BobTheGardener


Latest posts by BobTheGardener

greenhouse's

Posted: 02/10/2016 at 12:31

Many will supply a base (often called a plinth) and the stronger makes of GH such as Rhino can be erected directly on firm soil if such a base is used.  Like Frank says, changing the soil in a GH border does become a bit of a chore though.  I dug mine out after about a few years and lined the trenches with a strong landscape fabric then filled it with multi-purpose compost which makes things a bit easier when changing the soil (which needs doing annually or at least every couple of years.)  The main advantage with GH soil borders is that much less watering is needed than when growing in pots but things like tomatoes will send roots out of the bottom of the pot into a layer of gravel which works well as Frank again mentions.

help with a difficult border

Posted: 02/10/2016 at 12:08

Clematis, ferns and heuchera for me.  All of those are happy in shade and the latter will give year round colour.

Grubs

Posted: 02/10/2016 at 12:04

Does it look anything like this ladybird pupal case?


http://www.mywildlifefriendlygarden.com/Images/Insects/2013-07-06%20harlequin%20larva.JPG

Last edited: 02 October 2016 12:04:39

Spent summer tub soil, what to do next?

Posted: 01/10/2016 at 16:09

Yes, my used MP compost goes onto the borders and veg plot.  While it has no nutrient value it makes an excellent soil conditioner.  There have been a few recent threads about this and most folk do the same.

Spent summer tub soil, what to do next?

Posted: 01/10/2016 at 15:50

It depends on what the 'soil' in the tub is Tina.  If it is garden soil or a John Innes compost then you can just add some fertiliser.  If it is a general multi-purpose compost then best replaced but if you are only growing pansies or other winter bedding etc then you could try doing that and replace the whole lot in the spring.  Alternatively, scrape off the top few inches and replace with fresh compost.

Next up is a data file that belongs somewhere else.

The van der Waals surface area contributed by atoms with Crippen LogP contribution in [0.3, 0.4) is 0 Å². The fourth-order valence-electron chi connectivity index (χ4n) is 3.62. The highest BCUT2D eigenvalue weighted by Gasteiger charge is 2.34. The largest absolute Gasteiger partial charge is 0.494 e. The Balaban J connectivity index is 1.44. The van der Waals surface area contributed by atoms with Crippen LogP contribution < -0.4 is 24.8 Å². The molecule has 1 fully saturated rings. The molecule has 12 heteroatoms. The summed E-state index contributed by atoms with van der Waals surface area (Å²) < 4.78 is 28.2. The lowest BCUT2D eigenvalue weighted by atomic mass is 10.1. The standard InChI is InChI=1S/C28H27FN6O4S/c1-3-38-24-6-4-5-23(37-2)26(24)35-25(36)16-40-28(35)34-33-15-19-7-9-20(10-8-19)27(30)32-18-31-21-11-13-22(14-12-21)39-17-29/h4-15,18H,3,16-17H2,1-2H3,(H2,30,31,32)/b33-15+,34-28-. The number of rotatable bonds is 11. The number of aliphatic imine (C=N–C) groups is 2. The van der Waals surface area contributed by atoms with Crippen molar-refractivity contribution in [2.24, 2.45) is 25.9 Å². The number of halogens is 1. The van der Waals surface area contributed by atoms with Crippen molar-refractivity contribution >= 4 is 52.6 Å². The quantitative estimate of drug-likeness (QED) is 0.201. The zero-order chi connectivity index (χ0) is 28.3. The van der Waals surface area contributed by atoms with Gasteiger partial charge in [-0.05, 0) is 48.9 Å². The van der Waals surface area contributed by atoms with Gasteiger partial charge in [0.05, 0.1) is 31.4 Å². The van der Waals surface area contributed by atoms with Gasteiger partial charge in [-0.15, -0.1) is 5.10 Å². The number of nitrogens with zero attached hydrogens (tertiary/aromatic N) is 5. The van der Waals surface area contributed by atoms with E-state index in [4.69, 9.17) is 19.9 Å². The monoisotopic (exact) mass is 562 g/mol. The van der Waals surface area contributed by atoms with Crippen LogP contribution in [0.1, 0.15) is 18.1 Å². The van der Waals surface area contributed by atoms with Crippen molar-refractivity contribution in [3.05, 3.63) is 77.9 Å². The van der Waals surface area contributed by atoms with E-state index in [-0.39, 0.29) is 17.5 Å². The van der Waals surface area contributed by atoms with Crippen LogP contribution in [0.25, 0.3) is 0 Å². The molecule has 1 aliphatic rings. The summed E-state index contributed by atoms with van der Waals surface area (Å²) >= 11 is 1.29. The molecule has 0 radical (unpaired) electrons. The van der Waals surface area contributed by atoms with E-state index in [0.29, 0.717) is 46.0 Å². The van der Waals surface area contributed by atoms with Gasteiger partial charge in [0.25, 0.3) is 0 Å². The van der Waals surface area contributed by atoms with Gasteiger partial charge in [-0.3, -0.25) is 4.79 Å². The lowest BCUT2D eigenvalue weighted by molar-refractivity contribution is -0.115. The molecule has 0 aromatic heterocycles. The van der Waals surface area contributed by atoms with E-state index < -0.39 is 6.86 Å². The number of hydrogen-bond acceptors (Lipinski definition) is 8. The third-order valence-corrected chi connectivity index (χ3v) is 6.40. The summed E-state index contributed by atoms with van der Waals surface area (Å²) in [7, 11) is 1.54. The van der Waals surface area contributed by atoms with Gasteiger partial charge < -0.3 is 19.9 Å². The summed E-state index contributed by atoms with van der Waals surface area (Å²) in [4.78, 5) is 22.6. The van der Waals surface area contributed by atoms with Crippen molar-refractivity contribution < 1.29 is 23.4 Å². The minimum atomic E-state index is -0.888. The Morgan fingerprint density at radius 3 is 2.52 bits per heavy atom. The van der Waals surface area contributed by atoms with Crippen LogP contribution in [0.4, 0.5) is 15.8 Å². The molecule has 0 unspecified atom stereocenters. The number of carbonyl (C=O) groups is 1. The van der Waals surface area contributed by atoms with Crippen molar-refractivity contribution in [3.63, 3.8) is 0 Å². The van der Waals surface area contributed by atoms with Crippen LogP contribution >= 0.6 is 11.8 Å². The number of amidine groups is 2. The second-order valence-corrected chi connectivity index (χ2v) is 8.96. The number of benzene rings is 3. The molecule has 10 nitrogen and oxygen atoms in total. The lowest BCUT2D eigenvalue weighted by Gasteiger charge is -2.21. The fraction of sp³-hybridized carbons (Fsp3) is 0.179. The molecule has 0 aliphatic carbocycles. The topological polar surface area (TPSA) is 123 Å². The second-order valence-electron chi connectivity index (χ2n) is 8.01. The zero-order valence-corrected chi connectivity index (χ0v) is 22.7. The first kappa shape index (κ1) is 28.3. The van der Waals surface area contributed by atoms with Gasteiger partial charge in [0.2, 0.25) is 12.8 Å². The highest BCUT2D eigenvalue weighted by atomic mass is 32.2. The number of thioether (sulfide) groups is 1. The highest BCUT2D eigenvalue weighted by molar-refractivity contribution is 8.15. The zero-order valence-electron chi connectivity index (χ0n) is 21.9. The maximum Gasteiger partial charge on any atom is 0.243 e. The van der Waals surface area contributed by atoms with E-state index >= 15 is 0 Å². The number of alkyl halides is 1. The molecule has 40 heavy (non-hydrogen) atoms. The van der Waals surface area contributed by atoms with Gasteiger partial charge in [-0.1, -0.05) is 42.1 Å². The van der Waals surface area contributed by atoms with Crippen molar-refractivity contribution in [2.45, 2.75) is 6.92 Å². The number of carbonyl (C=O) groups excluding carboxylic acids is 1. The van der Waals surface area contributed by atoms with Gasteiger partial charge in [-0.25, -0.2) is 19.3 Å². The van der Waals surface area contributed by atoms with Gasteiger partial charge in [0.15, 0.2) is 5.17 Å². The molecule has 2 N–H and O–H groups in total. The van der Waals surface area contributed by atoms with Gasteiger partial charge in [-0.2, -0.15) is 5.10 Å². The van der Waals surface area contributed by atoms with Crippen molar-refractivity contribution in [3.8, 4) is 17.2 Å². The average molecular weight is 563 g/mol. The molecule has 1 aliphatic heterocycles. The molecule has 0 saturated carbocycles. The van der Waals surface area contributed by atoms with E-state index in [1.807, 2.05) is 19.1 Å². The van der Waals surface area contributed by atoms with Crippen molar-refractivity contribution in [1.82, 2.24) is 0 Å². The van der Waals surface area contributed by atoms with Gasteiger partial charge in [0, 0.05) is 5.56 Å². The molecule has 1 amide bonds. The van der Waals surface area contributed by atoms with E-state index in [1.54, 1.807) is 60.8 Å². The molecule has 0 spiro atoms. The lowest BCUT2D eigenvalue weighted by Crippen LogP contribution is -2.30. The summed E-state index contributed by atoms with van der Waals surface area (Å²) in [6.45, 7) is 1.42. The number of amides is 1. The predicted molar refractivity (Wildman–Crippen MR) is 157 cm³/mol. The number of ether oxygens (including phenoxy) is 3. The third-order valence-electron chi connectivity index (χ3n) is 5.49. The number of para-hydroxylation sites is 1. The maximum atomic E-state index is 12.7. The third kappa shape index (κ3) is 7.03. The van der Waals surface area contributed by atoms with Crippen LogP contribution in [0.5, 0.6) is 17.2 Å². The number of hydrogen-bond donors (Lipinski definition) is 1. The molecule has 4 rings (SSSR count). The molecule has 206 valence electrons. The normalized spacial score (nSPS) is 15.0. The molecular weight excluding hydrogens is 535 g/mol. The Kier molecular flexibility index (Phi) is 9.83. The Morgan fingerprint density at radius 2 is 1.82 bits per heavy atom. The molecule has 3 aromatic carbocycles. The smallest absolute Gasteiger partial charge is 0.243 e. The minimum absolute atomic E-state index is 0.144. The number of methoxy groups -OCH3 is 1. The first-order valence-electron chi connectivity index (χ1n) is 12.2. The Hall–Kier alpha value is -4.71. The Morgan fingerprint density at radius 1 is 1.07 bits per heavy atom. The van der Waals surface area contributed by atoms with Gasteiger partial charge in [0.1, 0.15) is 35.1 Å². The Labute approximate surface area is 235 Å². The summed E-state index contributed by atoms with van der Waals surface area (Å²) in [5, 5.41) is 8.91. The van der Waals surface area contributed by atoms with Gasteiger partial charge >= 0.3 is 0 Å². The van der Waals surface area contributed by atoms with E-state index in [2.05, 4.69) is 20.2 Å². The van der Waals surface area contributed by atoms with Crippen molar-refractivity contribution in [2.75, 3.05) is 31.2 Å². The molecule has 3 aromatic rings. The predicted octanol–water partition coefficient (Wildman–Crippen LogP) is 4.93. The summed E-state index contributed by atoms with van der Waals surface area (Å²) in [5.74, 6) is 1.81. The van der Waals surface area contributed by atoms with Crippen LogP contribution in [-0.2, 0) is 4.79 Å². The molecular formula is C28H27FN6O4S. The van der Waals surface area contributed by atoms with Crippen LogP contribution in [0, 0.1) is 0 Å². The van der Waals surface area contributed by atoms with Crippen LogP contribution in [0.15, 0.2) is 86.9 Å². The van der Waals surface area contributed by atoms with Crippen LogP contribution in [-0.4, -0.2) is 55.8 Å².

Plant ID

Posted: 30/09/2016 at 17:16

Do you work for the Guernsey tourist board GD?  If not, you should, as I would certainly love to visit after seeing so many beautiful plants in your various ID threads!

what are these?

Posted: 30/09/2016 at 17:11

I agree, the berry clusters are typical of black briony although it would be nice to see a full leaf (which are heart shaped.)

Anyone done any gardening today - version 3

Posted: 30/09/2016 at 15:03

Spent half of yesterday and all of today so far ripping out everything in the front half of my front garden, which is one large raised bed.  I thought I'd done the hard bit in removing a 20 year old yucca which I grew from seed but has gone past its best.  The 'heart' was huge but discovered it sliced up rather easily with a sharp spade and later an axe for feeding into the shredder (the leaves are a different kettle of fish though and seem designed to be the perfect shredder-jammer-upper!)